Market leader shares its insights on the next big market for MEMS at Taiwan’s premier technology event.
Micro-electro-mechanical system (MEMS) chip maker Sand 9 Inc. (Cambridge, Mass.) claims to have finally cracked the multibillion unit mobile phone and Internet of Things market with a piezo-electric design that provides the performance lacking in traditional MEMS timing chips. More than five years in the making, Sand 9 has finally announced its first piezo-electric timing chips, for which it already has mobile phone customers lined up.
"We started from the mobile market and its requirements, and worked our way backwards to find out that our MEMS chips needed to be piezoelectric," said senior director of marketing Todd Borkowski in an interview with EE Times.
The key to its success in cracking the mobile phone market, Sand 9 claims, is its piezo-electric materials that give its MEMS timing chips better electro-mechanical coupling than conventional electro-static capacitive designs, resulting in ultra-stable higher-frequency operation in a tiny size and with low-power requirements.
"The piezoelectric MEMS technology we invented has 100 times better electro-mechanical coupling than electro-static," said Borkowski. "Basically it gets us the performance we need in a small size and at power-consumption levels on par with quartz."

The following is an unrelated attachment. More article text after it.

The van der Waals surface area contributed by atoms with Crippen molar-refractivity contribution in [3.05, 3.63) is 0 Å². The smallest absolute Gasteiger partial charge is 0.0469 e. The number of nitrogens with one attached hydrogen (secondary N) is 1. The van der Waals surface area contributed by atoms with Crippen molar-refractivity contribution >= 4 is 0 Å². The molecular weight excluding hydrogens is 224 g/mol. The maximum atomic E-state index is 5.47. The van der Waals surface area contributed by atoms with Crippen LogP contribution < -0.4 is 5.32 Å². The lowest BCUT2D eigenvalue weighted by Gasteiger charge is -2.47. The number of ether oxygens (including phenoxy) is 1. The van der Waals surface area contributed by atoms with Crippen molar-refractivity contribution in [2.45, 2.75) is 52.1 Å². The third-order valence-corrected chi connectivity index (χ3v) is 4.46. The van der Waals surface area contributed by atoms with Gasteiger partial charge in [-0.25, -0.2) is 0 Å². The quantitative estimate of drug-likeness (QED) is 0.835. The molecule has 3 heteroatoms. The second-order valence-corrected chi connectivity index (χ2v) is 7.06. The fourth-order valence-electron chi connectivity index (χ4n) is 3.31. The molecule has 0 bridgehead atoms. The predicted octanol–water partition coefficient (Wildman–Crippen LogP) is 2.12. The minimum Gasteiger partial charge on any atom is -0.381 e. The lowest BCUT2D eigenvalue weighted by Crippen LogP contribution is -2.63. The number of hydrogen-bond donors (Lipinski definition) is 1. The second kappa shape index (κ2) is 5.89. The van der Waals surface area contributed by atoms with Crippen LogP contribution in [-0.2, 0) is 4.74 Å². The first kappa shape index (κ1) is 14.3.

From its founding in 2007 as a Boston University spin-off by co-founders Pritiraj Mohanty (co-founder and inventor of its MEMS technology) and Matt Crowley (vice president of business development) Sand 9's aim has been to produce timing chips that offered a better price/performance ratio than quartz in the core markets for cellular phones and the high-speed communications chips inside Internet of Things devices.
"These are the very first MEMS timing devices in the world capable of accurately clocking what people refer to as the Internet of Things devices as well as high-speed transceivers and conductivity ICs," said Borkowski.
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